Great performances by Blake Lively and Harrison Ford wasted in flawed chick flick with familiar concept and poor narrative
(Warning: This review may contain spoilers.)
Like The Curious Case of Benjamin Button (2008), The Bicentennial Man (1999) and many other films, The Age of Adaline is about one's sad lonely life without romance due to the character's inability to age like a normal human being. Blake Lively plays the titular protagonist, Adaline Bowman, a widowed mother who stops aging at 29 after her car crashes into the water during a rare snowfall followed by a lightning strike. It sounds even more unconvincingly coincidental than the origin stories of superheroes, doesn't it? Well that's only one of the few things that's unintentionally funny about this fantasy romance drama.
The film, directed by Lee Toland Krieger (Celeste and Jesse Forever, The Vicious Kind), uses a documentary-like reel with an emotionless non-character narrator (Hugh Ross) to quickly flip-through and explain 107 years of Adaline's life, which is bad idea unless the film is confident that the audience would automatically emotionally invest and care for the protagonist without the need of depicting her life and hardship before and after the accident. Anyway, due to her immortality, she had to leave her daughter and change her identity as she fears that the government would come hunting for her. She refuses to fall in love again until one night at a party she attended to meet a blind friend who never appears again in the film after this scene, Adaline meets Ellis Jones (Michiel Huisman), a wealthy handsome man who just won't give up courting her.
In most of the films with similar concept or themes, the characters are designed and patiently depicted in a way the audience would be emotionally engaged to sympathise with their situation, but not this one. How is Adaline's condition considered a "tragedy"? I mean, how hard could it be to live forever looking like Blake Lively? She's able to easily escape and hide from the government, and she's being courted by a model version of Steve Jobs who's kind, good looking, rich and has a kick-ass beard. And how awesome would it be if you're her husband?
The pretentiously cheesy script (written by J. Mills Goodloe and Salvatore Paskowitz) makes the first half of the film seems as though it's trying to show how rich guys get hot sophisticated ladies to bed. The film has failed to depict a real romance. Instead, it's more like lust at first sight and a 107-year-old woman who's desperate for the companionship of a young, well-off man. And if Adaline really doesn't want to be noticed, why doesn't she make an effort to look less gorgeous? There are more flaws than I'm willing to mention here.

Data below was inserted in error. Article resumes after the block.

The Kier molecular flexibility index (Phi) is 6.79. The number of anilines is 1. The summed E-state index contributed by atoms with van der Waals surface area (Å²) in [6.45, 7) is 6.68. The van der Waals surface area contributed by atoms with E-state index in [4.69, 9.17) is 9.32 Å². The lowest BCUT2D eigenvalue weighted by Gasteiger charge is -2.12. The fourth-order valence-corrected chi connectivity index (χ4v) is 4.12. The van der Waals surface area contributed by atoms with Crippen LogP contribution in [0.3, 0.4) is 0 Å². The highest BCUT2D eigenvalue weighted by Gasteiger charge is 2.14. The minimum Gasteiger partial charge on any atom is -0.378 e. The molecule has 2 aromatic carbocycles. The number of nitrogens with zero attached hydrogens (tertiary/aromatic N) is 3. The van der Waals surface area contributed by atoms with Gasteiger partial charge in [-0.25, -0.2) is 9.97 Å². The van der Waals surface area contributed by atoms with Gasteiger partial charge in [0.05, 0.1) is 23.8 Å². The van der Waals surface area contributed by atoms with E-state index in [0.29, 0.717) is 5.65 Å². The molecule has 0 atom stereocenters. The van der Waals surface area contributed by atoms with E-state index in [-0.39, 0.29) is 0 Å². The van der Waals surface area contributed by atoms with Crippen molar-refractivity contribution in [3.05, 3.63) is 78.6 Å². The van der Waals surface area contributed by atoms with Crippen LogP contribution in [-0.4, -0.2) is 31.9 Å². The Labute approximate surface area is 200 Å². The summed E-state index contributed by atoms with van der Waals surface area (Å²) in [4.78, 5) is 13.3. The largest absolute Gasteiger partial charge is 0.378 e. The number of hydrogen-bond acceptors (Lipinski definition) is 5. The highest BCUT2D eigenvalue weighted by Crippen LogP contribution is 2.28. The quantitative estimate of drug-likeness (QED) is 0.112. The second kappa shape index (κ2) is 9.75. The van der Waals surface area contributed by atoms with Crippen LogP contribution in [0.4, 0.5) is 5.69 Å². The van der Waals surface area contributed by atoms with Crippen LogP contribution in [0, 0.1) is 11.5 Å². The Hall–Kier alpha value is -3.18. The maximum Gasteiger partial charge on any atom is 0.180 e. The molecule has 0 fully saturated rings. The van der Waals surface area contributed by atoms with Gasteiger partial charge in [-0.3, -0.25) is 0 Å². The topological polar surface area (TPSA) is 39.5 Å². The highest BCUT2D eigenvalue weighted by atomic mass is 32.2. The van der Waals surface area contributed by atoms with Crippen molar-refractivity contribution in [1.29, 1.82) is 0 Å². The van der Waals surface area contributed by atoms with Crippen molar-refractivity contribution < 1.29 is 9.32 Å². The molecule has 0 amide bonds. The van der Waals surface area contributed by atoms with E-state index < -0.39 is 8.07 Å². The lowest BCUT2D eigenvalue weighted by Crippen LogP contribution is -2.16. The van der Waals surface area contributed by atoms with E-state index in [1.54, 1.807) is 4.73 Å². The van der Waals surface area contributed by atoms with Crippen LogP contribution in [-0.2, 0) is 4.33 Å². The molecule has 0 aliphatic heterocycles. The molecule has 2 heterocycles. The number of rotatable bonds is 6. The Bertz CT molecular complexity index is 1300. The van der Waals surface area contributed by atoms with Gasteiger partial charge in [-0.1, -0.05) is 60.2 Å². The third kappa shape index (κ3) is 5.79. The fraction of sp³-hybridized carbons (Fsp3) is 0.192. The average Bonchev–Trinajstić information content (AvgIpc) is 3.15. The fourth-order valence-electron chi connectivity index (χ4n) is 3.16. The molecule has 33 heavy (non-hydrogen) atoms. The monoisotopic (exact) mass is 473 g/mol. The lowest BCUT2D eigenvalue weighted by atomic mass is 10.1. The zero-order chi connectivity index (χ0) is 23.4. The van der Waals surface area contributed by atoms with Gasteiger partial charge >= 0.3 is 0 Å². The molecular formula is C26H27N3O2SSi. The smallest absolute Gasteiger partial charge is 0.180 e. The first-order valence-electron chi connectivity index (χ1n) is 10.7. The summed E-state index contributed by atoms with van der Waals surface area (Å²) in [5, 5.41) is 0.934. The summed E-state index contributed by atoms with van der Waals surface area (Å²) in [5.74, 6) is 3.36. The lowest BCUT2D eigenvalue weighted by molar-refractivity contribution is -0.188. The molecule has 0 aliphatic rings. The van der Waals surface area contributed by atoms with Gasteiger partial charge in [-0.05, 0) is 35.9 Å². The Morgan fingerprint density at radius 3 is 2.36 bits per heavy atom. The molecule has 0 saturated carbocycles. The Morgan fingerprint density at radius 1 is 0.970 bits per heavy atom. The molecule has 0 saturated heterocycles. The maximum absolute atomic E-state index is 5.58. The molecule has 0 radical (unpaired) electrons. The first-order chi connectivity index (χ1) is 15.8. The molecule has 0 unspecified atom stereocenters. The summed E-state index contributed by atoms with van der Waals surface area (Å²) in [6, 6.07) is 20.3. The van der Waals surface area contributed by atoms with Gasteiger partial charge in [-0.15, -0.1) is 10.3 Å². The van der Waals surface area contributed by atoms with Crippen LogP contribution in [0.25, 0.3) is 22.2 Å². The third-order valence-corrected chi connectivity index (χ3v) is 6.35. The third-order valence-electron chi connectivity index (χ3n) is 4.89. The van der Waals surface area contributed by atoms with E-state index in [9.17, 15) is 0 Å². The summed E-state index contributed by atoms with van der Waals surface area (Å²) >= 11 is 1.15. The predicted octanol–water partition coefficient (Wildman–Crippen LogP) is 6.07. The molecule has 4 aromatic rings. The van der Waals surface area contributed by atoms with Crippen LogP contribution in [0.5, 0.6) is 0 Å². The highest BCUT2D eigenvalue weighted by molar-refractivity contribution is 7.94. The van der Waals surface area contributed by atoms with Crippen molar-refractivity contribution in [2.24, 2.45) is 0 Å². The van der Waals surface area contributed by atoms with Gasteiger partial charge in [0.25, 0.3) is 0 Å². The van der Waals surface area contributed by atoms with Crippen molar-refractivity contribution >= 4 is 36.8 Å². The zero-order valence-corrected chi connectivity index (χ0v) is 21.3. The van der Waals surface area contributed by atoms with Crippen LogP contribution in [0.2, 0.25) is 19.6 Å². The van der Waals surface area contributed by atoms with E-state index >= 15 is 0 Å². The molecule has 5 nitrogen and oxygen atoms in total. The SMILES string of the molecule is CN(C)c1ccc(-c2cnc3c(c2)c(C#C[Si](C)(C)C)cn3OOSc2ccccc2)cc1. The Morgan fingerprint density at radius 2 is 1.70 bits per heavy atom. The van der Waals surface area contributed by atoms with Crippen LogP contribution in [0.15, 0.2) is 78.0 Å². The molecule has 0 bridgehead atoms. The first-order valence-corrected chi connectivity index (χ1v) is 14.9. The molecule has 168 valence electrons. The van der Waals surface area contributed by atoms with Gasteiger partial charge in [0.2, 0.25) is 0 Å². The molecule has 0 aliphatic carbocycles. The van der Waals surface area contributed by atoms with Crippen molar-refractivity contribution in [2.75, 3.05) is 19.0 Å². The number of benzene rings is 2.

Despite the poor narrative and script, the beautiful visuals and charming performances of the cast were able to save the film from being unbearable. Blake Likely manages to portray an irresistible elegance, sophistication and torment to go along with that beauty of hers. Harrison Ford's performance as Ellis' father, William, is perhaps his best since Air Force One (1997). The twist, if it's considered as one, is just as uninspiring as the film's unoriginal concept. If you haven't seen or heard who Robin Williams' character marries at the end of The Bicentennial Man, or who Jacob "imprints" on at the end of the Twilight Saga, you may find this romance very wrong.
The ending is not only predictable, it also brings back that mood-spoiling documentary toned narrator in attempt to cushion the fairy tale-like miracle. What is this? Disney? There's just nothing much to feel sad about for Adaline other than her frustratingly stupid decisions. The film would've been compelling if William was the protagonist instead with a narrative to depicts Adaline disappearing from his life when he was young and then he meets someone looks exactly like her 50 years later. Also, the film would've had some actual drama if a character dies, like Adaline's aging daughter instead of her pets.
Malaysia censorship: A pretty clean PG13 chick flick. Nothing was cut for the press screening but if they're really going to censor anything, it'd only be the kissing, which I doubt.
Second opinion: My girlfriend cried in the final act, and said that the film is very touching. Well done, chick flick.
Verdict: Unoriginal, cheesy and uncompelling, but thanks to the performances of the cast, it's not unwatchable.
Rating: 2 / 5
Genre: Romance fantasy drama
Running Time: 110 minutes
Director: Lee Toland Krieger
Screenwriters: J. Mills Goodloe, Salvador Paskowitz
Cast: Blake Lively, Michiel Huisman, Harrison Ford, Ellen Burstyn
Malaysia Release Date: 14 May 2015
Local Distributor: GSC Movies
Production: Lakeshore Entertainment, Sidney Kimmel Entertainment, RatPac-Dune Entertainment
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